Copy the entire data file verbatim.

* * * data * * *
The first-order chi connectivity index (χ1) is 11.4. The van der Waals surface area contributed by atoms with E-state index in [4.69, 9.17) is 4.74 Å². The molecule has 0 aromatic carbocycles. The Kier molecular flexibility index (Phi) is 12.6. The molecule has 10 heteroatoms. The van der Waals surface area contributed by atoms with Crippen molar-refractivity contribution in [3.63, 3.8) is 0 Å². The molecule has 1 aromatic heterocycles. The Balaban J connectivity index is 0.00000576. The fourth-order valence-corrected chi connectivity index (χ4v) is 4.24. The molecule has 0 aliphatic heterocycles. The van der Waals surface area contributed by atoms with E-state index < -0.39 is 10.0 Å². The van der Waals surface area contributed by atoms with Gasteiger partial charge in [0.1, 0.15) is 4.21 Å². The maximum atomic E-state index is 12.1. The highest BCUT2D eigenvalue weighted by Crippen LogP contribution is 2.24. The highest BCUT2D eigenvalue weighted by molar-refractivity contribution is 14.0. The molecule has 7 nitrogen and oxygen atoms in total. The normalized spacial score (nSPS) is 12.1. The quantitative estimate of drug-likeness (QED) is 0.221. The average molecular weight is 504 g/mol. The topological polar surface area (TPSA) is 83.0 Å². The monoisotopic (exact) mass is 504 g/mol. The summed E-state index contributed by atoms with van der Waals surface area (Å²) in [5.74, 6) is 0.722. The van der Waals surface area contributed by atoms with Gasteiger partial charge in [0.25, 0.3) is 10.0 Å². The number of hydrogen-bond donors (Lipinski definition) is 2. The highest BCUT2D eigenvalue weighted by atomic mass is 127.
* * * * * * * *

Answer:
The first-order chi connectivity index (χ1) is 11.4. The van der Waals surface area contributed by atoms with E-state index in [4.69, 9.17) is 4.74 Å². The molecule has 0 aromatic carbocycles. The Kier molecular flexibility index (Phi) is 12.6. The molecule has 10 heteroatoms. The van der Waals surface area contributed by atoms with Crippen molar-refractivity contribution in [3.63, 3.8) is 0 Å². The molecule has 1 aromatic heterocycles. The Balaban J connectivity index is 0.00000576. The fourth-order valence-corrected chi connectivity index (χ4v) is 4.24. The molecule has 0 aliphatic heterocycles. The van der Waals surface area contributed by atoms with E-state index < -0.39 is 10.0 Å². The van der Waals surface area contributed by atoms with Gasteiger partial charge in [0.1, 0.15) is 4.21 Å². The maximum atomic E-state index is 12.1. The highest BCUT2D eigenvalue weighted by Crippen LogP contribution is 2.24. The highest BCUT2D eigenvalue weighted by molar-refractivity contribution is 14.0. The molecule has 7 nitrogen and oxygen atoms in total. The normalized spacial score (nSPS) is 12.1. The quantitative estimate of drug-likeness (QED) is 0.221. The average molecular weight is 504 g/mol. The topological polar surface area (TPSA) is 83.0 Å². The monoisotopic (exact) mass is 504 g/mol. The summed E-state index contributed by atoms with van der Waals surface area (Å²) in [5.74, 6) is 0.722. The van der Waals surface area contributed by atoms with Gasteiger partial charge in [0.25, 0.3) is 10.0 Å². The number of hydrogen-bond donors (Lipinski definition) is 2. The highest BCUT2D eigenvalue weighted by atomic mass is 127.